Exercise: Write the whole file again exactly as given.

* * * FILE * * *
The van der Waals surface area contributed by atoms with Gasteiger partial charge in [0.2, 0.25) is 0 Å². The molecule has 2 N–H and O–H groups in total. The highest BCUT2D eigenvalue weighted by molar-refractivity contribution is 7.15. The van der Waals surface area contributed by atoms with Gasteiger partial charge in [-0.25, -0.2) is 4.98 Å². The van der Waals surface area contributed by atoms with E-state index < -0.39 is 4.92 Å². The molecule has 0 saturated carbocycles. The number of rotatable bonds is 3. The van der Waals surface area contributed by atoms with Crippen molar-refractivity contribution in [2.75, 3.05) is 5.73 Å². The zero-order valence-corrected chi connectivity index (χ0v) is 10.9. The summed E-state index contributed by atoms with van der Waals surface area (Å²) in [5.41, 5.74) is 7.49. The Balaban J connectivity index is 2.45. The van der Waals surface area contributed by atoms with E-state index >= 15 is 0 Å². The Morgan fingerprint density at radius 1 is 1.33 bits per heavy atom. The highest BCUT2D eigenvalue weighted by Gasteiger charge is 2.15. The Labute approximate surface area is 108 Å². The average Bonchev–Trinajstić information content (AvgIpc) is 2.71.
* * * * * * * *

The van der Waals surface area contributed by atoms with Gasteiger partial charge in [0.2, 0.25) is 0 Å². The molecule has 2 N–H and O–H groups in total. The highest BCUT2D eigenvalue weighted by molar-refractivity contribution is 7.15. The van der Waals surface area contributed by atoms with Gasteiger partial charge in [-0.25, -0.2) is 4.98 Å². The van der Waals surface area contributed by atoms with E-state index < -0.39 is 4.92 Å². The molecule has 0 saturated carbocycles. The number of rotatable bonds is 3. The van der Waals surface area contributed by atoms with Crippen molar-refractivity contribution in [2.75, 3.05) is 5.73 Å². The zero-order valence-corrected chi connectivity index (χ0v) is 10.9. The summed E-state index contributed by atoms with van der Waals surface area (Å²) in [5.41, 5.74) is 7.49. The Balaban J connectivity index is 2.45. The van der Waals surface area contributed by atoms with E-state index >= 15 is 0 Å². The Morgan fingerprint density at radius 1 is 1.33 bits per heavy atom. The highest BCUT2D eigenvalue weighted by Gasteiger charge is 2.15. The Labute approximate surface area is 108 Å². The average Bonchev–Trinajstić information content (AvgIpc) is 2.71.